Pekin’s hopes for progress . . . in 1944

This is a reprint of a “From the Local History Room” column that first appeared in August 2013, before the launch of this weblog.

Pekin’s hopes for progress . . . in 1944

By Jared L. Olar
Library Assistant

Through the decades, many of Pekin’s leaders and residents have had an eye for developing and improving their community. In this week’s column, we’ll go back about seven-and-a-half decades and take a look at some of Pekin’s aspirations and desires during the 1940s.

The nation was then on a total war footing, locked in a titanic struggle against the Axis powers in Europe and Africa and the Empire of Japan in the Pacific. Even so, many Pekin residents had their minds on what their city could become when peace returned. To provide a forum for sharing ideas and gathering a list of area where Pekin could be improved, the YWCA of Pekin hosted a gathering on Tuesday night, Oct. 10, 1944, in its main room.

The forum, reported on the following day on the front page of the Pekin Daily Times, was dubbed, “What is Wrong With Pekin?” It was the first in a series of meetings organized by Mrs. R. V. Grimmer of the YWCA and chaired by Ross E. Anderson, secretary of what is today called the Pekin Area Chamber of Commerce. It was attended by city councilmen, clergymen, school teachers and administrators, doctors “and citizens of all classifications,” the Daily Times reported. Originally planned for just an hour, the meeting actually lasted two hours and had to end with 50 more people still waiting to have their say.

This map of Pekin from the 1945 Stacy’s Farm Plat Book of Tazewell County shows that Pekin in those days only extended as far north as Willow Street, as far east as 18th Street, and as far south as Koch Street.

Fourteen separate ideas (and complaints) were submitted as areas for improvement, which the Daily Times listed in the order in which they were brought up. The newspaper article didn’t name any of the people who submitted the ideas, apparently because anonymity at the program had been extended in order to encourage people to speak their minds freely.

First on the list was adequate housing. “No place here for people to live who want to come to Pekin; no place for rent, and if a house does show up, rent is too high,” the Daily Times article said. “No houses for sale, and if one is offered, the price is $1000 too high. Fine families are going elsewhere to live because of no available living quarters in Pekin. If private home capital won’t furnish homes here, how about a federal project? What happened to the one that was started? Must our river front continue forever as it is? Why not a low cost housing project for them?”

Next on the list was a proposal to start a YMCA in Pekin. “Pekin’s boys and young men need a YMCA. Why is it that other cities of 20,000 have ‘Y’s’ but Pekin has none?”

After that, a complaint was raised about city residents paying a tax for garbage collection, yet the city did not pick up the garbage. “Answer of the commissioners is that Pekin’s property (houses and factories, but especially the industries) are assessed so low that even the limit of taxes (two mills) will raise only $16,000. This $16,000 means only 24 cents a month per home, and nobody will collect the garbage for that.”

Several other people at the meeting, especially some doctors and school administrators, suggested that something be done about “Pekin’s crazy quilt of street names (Mary in one end of town, St. Mary in another, one street having three names on its way across town), and the crazy numbers of these streets (numbers being lower to the east than west), and the lack of both street signs and numbers. Patients die while doctors hunt street names and numbers.”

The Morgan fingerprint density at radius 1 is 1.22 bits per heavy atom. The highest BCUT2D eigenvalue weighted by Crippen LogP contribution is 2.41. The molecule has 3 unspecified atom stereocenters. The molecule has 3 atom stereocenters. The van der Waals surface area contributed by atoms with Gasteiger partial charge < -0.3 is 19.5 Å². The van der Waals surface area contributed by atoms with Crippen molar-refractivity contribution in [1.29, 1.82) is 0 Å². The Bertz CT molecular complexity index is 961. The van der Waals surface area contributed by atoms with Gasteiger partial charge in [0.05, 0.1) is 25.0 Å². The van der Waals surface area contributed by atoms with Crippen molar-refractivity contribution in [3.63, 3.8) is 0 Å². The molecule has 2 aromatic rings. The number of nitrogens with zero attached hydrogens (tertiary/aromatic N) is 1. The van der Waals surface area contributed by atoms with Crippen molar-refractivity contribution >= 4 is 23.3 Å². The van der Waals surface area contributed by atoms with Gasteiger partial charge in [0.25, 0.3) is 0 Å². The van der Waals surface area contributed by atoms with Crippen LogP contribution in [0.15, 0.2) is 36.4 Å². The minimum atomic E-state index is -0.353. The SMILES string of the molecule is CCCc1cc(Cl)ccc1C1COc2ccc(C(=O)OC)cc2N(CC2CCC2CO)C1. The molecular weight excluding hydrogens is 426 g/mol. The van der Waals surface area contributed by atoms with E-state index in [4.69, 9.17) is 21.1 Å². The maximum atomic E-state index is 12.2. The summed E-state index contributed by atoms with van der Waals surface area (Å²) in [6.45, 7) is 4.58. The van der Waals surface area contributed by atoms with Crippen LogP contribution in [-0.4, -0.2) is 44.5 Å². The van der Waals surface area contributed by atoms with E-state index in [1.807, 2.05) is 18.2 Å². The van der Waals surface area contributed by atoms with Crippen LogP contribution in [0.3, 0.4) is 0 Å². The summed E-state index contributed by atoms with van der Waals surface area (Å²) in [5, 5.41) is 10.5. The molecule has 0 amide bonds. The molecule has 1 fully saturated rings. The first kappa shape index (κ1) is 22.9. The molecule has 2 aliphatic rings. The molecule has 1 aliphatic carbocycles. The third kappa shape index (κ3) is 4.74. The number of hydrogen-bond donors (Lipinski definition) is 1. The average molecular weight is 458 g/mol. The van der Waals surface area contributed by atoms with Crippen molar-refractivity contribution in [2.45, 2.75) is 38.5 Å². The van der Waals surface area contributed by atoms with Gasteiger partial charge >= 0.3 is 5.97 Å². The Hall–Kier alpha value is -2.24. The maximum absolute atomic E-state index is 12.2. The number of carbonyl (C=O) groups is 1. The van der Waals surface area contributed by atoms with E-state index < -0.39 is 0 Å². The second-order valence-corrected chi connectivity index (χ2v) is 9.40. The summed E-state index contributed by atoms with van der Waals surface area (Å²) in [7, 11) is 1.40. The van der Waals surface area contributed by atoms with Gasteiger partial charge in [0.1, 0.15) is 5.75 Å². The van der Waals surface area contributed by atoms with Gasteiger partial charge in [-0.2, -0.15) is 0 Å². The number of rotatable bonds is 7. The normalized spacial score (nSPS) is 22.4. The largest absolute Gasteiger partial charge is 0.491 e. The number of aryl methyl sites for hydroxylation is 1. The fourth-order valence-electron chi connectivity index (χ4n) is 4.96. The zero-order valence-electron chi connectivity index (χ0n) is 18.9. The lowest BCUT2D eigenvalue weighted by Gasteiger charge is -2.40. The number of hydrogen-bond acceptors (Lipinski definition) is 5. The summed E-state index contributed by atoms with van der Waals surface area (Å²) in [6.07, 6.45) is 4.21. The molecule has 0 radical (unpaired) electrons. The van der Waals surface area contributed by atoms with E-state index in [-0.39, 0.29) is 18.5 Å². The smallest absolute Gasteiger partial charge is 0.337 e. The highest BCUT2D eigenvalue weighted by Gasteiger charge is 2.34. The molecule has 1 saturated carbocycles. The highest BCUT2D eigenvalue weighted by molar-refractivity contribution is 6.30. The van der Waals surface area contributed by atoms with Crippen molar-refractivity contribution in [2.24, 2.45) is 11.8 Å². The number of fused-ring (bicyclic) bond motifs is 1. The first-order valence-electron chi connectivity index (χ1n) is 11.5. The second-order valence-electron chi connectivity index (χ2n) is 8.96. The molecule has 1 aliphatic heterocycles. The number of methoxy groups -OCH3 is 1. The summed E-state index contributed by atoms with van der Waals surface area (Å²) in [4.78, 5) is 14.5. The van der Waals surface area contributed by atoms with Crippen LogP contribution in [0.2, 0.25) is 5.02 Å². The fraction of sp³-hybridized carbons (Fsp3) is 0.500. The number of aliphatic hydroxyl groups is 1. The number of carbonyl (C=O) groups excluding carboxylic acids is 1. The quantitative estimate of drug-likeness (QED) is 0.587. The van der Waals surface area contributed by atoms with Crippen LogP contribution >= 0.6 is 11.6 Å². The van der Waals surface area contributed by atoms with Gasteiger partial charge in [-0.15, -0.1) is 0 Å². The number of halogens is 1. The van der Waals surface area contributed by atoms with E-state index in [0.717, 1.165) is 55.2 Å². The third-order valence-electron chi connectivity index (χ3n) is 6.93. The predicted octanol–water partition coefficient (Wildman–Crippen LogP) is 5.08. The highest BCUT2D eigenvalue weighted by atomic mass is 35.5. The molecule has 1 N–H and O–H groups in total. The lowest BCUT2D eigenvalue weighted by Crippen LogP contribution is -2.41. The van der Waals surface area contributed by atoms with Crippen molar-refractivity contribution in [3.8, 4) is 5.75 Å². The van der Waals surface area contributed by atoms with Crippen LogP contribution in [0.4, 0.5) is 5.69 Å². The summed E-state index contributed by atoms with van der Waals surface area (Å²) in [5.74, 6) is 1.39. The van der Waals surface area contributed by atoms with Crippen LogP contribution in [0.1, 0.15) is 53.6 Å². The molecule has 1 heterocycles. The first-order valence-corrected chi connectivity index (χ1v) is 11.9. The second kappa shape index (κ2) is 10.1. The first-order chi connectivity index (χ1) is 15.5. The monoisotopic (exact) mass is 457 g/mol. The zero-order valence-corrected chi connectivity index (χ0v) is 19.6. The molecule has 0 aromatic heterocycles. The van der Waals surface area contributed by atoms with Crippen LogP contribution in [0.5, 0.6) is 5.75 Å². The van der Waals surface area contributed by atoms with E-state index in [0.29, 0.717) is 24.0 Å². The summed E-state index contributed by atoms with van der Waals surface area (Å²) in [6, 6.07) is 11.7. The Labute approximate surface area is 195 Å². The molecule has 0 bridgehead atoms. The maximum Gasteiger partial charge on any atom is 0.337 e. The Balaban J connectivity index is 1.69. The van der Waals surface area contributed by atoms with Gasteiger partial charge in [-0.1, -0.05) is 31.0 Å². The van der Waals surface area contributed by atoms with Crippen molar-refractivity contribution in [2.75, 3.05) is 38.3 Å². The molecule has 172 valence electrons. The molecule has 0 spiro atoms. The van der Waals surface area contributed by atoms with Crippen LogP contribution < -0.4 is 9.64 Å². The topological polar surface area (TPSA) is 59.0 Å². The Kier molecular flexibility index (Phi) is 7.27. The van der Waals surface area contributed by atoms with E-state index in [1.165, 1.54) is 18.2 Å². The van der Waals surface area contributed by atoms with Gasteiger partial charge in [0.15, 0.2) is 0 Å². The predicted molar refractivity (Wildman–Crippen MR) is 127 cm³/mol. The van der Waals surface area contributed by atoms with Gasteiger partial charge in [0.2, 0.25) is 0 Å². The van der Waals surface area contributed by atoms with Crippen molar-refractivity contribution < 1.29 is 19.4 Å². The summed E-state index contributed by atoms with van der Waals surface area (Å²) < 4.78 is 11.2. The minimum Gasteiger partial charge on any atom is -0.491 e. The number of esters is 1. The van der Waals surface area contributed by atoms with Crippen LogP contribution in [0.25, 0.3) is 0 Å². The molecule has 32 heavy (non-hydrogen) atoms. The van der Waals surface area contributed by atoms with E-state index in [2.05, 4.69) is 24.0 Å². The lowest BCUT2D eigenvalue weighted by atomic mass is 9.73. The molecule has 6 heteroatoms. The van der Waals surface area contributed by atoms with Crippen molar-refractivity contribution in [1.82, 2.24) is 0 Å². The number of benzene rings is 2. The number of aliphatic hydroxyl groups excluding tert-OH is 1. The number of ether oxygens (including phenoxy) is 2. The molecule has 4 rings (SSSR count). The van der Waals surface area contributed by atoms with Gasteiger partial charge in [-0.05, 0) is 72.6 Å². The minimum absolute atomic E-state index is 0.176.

Someone else suggested a viaduct over the railroad tracks on North Eighth Street – in those days, of course, Pekin had many more railroad tracks than it does today. The suggestions of other people had to do with a perennial concern of Pekin residents and visitors – inadequate parking downtown. Some suggested making changes to the county courthouse square that would enable diagonal parking instead of parallel parking, or installing parking meters downtown.

Then came a suggestion that Pekin public schools should offer Kindergarten classes. “School board has authority to start one IF it had money. Again a case of assessments being so low there is insufficient taxes,” the Daily Times said. Others said Pekin needs night school for teenage servicemen returning from the war, while another suggested that Pekin ought to have its own junior college, because “Pekin is below the national average in high school grads who go on for higher learning.” But again came the answer from elected officials: “Too little taxes.”

Among the other suggestions that night were the construction of a new hotel, the setting aside of open areas by the Pekin Park District to prepare for future recreational needs, and making better and more frequent use of high school and grade school facilities for recreational activities for young people.

At the end, the forum was summed up “with a speech by one of Pekin’s top citizens who owns considerable property here and who has watched the city’s history perhaps more closely than any other man. He stated that nearly all our problems, from garbage collection to schools, stems from the fact that property is assessed so low that the entire total is only $8,000,000, include all our furniture, autos, homes, railroads, stores, real estate, fields and factories – and that the legal limit of taxes for garbage, schools, fire protection, parks and what not can’t add to much of a figure if the whole wealth of Pekin is assessed at only eight million dollars. Not eighty, but eight.”

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